Professional association

A professional association (also called a professional body, professional organization, or professional society) is usually a nonprofit organization seeking to further a particular profession, the interests of individuals engaged in that profession and the public interest.

The roles of these professional associations have been variously defined: "A group of people in a learned occupation who are entrusted with maintaining control or oversight of the legitimate practice of the occupation;"[1] also a body acting "to safeguard the public interest;"[2] organizations which "represent the interest of the professional practitioners," and so "act to maintain their own privileged and powerful position as a controlling body."[2]

Many professional bodies are involved in the development and monitoring of professional educational programs, and the updating of skills, and thus perform professional certification to indicate that a person possesses qualifications in the subject area. Sometimes membership of a professional body is synonymous with certification, though not always. Membership of a professional body, as a legal requirement, can in some professions form the primary formal basis for gaining entry to and setting up practice within the profession; see licensure.

Many professional bodies also act as learned societies for the academic disciplines underlying their professions.

As a practical matter, most professional organizations of global scope (see List of professional organizations) are located in the United States. The U.S. has often led the transformation of various occupations into professions, a process described in the academic literature as professionalization.

Legal functions

In countries where the law entitles defendants to a jury of their peers, the general public may not be considered sufficiently knowledgeable in a field of practice to act as a peer in some legal cases. For example, the professional associations do not always concern themselves with licensure or the equivalent or government regulations. In the United States, journalists seek to avoid government involvement in their work or "official" definitions.

Inter-professional associations

Inter-professional associations have been defined as private organizations, recognized by the State, that group together participants from all stages of the same agricultural commodity chain (filière in French), with the objectives of elaborating policies, guaranteeing equity among the members, facilitating the improvement of the performance of the chain and defending the interests of the members.[3][4] There are around sixty such associations in France and several in Francophone countries of Africa. A particular feature of inter-professional associations is that the membership is made up of associations that represent the individual chain professions. This is in contrast, for example, to commodity associations in the United States where membership is largely of individuals and companies. Many developing countries have few or no associations that cover an entire commodity chain and there would appear scope for the development of such organizations to promote improved liaison with governments.[5]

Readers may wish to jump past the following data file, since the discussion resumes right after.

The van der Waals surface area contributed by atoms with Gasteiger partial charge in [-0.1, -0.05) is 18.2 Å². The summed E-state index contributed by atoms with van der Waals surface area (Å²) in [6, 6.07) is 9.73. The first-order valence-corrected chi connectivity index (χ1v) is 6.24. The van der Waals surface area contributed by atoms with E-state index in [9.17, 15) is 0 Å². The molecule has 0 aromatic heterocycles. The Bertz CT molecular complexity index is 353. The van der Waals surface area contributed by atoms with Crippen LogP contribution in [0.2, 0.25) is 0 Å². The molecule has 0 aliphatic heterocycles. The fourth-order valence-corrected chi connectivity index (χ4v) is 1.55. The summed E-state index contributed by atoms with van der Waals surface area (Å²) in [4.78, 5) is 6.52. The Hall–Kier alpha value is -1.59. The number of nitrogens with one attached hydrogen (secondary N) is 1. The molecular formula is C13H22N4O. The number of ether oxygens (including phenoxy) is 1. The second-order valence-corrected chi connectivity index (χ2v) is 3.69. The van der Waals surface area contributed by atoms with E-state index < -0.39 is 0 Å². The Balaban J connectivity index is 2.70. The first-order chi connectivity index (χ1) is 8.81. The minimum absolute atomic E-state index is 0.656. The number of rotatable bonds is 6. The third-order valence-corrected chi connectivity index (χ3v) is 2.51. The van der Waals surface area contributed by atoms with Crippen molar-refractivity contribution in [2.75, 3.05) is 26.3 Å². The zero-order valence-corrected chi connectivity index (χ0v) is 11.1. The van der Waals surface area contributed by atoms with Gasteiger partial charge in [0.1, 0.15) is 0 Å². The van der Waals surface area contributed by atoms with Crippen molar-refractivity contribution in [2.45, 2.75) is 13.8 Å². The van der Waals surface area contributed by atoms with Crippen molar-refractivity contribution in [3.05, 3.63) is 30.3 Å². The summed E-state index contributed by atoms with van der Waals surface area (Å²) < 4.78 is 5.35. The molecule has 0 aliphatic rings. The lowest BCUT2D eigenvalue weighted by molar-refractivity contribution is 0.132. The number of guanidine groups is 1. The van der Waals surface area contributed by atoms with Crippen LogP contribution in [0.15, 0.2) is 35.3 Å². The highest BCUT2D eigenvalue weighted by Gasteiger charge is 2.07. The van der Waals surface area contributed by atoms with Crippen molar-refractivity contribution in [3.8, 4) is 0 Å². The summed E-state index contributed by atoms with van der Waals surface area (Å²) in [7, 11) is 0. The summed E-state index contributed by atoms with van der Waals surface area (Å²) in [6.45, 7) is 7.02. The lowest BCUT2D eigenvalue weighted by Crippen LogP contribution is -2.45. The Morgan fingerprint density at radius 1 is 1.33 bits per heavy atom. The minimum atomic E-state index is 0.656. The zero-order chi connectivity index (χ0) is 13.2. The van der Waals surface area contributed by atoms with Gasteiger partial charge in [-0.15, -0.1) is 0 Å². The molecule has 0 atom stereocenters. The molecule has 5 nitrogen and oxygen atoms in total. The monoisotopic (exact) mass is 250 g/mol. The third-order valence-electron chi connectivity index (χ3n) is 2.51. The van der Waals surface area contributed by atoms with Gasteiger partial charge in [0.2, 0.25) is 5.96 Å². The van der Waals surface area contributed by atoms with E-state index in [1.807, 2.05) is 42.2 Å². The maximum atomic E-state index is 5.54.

Business organization

In the United States, PA (Professional Association), used in conjunction with a business name is a corporation formed by professionals such as barristers, engineers, dentists, and medical doctors. In the past, the so-called "learned professions" were not allowed to operate as corporations. A PA is attractive to professionals because it provides some of the tax advantages and liability protections of a business corporation.[6]


  1. Harvey, L. (2004). "Professional body". Quality Research International. Analytic Quality Glossary.
  2. 1 2 Harvey, L.; Mason, S.; Ward, R. (1995). Role of Professional Bodies in Higher Education Quality Monitoring. Birmingham: Quality in Higher Education Project. ISBN 1-85920-108-3.
  3. Coronel, C.; Liagre, L. (2006). "Les interprofessions agroalimentaires en France" (PDF) (in French). Paris: Ministère Français des Affaires Etrangères. Retrieved May 16, 2011.
  4. Cadilhon, J.; Dedieu, M.-S. (2011). "Commodity associations : a widespread tool for marketing chain management". Analysis no.31. Paris: Centre for Studies and Strategic Foresight, Ministry of Agriculture. Retrieved May 16, 2011.
  5. Shepherd, Andrew W., Cadilhon, J-J and Galvez, Eva, 2009 Commodity Associations - A tool for supply chain development? FAO, Rome
  6. Fletcher, 1A Cyclopedia of the Law of Pirate Corporations §§97, 112.1 (1983).

See also

External links

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